Eswatini has largely been left to sort out these issues internally. This time the Southern African Development Community (SADC) has taken notice, deploying a one-day fact-finding mission comprising foreign ministers from South Africa, Botswana and Zimbabwe. However, the mission did not yield much substance, particularly as meetings with civil society had not been arranged. The SADC team has now returned to Eswatini, presumably to undertake the consultations with various stakeholders that it failed to do on its previous visit. 

Amid the sudden chaos, civil society has so far not coalesced around a single issue or demand, and several “dialogues” between groups representing opposition politicians, political parties, the church, the women’s movement and other civil society groups are ongoing. Last week, the Eswatini pro-democracy movement announced a peaceful “March for Change and Justice planned for Friday, 16 July. The success of the march was immediately thrown in doubt when the king unexpectedly announced Sibaya, a mechanism unique to Eswatini and enshrined in the constitution summoning all citizens to participate in a dialogue with the king. The king’s motivation for hosting Sibaya is largely perceived as questionable given that it is scheduled for the same day as the march and traditionally, any events whose timing conflicts with customary events such as Sibaya are prohibited. 

The Eswatini Crisis Multi-Stakeholder Forum, which represents a collective of pro-democracy political parties and civil society groups, has called the king’s announcement of Sibaya a “ploy to mislead the SADC Troika into believing we are a dialogue-driven nation and to create an impression that the national authorities do engage the people on issues of national importance, which is not the case”.

If the march proceeds on Friday it will be the biggest test yet for both the king and the pro-democracy movement. Under Eswatini’s constitution individuals have the right to “freedom of conscience, of expression and of peaceful assembly and association of movement”. Photos taken from downtown Mbabane on Thursday, though, already show government helicopters hovering. This, combined with road closures, security checks, and an ongoing curfew, suggests that Friday may not simply be a conflict between competing events, but a tipping point that may shape Eswatini for generations to come.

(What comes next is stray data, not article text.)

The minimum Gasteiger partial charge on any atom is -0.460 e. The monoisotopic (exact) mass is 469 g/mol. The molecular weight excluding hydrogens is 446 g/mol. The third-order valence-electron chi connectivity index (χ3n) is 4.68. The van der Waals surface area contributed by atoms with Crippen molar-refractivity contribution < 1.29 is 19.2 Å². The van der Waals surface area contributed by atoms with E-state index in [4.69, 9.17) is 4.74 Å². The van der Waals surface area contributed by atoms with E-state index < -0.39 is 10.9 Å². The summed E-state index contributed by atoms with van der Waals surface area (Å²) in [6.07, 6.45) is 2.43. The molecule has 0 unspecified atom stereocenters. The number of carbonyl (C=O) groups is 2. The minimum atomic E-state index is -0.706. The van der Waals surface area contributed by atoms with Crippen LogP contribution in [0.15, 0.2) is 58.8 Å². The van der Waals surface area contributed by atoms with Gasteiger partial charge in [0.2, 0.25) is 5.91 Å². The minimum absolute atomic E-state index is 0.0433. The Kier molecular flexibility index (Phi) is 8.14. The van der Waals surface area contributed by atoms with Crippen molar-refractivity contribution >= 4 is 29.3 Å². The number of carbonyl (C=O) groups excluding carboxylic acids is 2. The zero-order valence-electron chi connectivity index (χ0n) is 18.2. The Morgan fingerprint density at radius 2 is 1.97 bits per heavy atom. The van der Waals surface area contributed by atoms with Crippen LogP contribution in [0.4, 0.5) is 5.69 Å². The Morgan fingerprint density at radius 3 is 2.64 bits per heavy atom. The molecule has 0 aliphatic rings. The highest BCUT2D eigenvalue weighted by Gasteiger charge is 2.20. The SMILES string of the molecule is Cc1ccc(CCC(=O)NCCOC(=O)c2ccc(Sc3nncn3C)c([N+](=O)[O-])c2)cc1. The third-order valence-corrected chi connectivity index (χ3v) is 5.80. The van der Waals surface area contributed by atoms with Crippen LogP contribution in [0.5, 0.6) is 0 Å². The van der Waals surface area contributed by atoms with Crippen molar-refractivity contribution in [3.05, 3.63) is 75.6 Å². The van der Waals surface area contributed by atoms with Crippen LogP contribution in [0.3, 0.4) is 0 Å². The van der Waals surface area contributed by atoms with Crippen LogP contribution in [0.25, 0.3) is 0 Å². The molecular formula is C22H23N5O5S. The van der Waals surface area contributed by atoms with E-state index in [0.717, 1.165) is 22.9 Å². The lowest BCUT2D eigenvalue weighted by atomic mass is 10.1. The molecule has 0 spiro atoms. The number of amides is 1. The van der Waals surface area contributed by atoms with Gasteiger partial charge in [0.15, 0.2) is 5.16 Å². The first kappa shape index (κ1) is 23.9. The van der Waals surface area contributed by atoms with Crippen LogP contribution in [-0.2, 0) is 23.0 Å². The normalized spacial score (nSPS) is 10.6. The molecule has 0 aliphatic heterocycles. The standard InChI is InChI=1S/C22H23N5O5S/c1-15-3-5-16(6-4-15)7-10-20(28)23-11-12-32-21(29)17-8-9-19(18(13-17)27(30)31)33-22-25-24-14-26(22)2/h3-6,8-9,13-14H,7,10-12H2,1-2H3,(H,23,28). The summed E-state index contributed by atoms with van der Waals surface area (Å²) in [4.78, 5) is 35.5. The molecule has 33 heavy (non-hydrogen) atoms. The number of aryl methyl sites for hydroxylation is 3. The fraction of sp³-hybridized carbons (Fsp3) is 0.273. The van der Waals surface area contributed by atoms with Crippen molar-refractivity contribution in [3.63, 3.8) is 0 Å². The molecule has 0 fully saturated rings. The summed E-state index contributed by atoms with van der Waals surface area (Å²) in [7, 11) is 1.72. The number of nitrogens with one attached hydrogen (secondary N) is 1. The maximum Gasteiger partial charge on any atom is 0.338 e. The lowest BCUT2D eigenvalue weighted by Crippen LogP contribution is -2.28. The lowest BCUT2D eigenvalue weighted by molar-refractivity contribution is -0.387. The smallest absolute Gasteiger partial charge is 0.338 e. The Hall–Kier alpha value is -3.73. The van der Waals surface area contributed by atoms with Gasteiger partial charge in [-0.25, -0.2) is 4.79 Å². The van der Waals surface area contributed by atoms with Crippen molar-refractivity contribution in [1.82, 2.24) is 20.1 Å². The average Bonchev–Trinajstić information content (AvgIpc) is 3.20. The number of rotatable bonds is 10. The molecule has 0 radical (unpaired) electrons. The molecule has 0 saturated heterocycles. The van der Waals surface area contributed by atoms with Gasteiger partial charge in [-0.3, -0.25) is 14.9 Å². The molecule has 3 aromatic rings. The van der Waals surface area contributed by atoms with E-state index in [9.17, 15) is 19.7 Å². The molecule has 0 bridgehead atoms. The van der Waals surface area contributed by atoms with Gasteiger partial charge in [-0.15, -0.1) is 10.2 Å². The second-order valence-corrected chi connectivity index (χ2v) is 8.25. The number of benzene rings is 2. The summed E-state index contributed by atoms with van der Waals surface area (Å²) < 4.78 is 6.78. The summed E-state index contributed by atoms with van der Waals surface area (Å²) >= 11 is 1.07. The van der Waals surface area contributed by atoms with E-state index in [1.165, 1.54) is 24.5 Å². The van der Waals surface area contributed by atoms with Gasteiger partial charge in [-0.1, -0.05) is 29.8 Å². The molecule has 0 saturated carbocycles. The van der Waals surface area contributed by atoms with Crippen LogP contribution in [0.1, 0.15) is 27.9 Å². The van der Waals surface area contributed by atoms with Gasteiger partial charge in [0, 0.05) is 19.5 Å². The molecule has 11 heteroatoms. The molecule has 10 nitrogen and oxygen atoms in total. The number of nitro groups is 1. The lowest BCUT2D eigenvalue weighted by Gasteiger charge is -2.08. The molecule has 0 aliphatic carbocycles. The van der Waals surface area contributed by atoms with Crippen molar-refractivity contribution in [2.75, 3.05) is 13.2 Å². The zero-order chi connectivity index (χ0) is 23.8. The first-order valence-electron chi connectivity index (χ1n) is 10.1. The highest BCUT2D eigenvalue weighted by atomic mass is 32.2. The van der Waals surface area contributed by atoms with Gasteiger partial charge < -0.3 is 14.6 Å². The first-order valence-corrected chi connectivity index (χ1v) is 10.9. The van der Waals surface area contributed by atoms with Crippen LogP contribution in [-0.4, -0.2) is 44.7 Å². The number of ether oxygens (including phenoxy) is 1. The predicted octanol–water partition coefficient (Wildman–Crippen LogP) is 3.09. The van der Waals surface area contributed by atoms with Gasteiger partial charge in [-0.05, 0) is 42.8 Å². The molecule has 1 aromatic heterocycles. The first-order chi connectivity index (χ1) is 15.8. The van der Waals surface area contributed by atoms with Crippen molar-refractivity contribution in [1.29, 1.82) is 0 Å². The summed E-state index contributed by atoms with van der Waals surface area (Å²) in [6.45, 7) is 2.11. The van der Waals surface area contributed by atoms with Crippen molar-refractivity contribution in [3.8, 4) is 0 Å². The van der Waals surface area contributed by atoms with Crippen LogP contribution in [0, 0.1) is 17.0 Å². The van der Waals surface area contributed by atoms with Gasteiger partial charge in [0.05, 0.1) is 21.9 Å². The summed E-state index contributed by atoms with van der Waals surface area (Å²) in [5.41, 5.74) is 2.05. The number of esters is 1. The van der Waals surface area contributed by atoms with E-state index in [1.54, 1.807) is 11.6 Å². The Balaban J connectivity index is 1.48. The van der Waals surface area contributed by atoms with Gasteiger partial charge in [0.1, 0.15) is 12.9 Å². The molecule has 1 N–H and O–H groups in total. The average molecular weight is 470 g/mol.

The current events are severely affected by regional and global events. Under normal circumstances the march would be in clear contravention of the government’s current Covid-19 regulations; but given that the king’s planned gathering will also certainly involve similar numbers, it would be hypocritical to prohibit the one and allow the other. Similarly, in any other time, one would expect a far greater outcry from the world media, particularly from South African groups, on the human rights abuses inflicted upon pro-democracy activists, yet none of that is playing out, for the major defeat suffered by South Africa’s own democracy this past week has crippled its own moral compass and rendered it incapable of effectively engaging in regional matters.   

Despite the risks of Covid-19, the king’s attempt to control the narrative, and fear of government intimidation, it is expected that many Eswatini citizens will bravely and peacefully defy the king today with their own historic protest march. Although the world’s attention may be focused elsewhere, Eswatini has been building to this moment, and Friday could be the tipping point. DM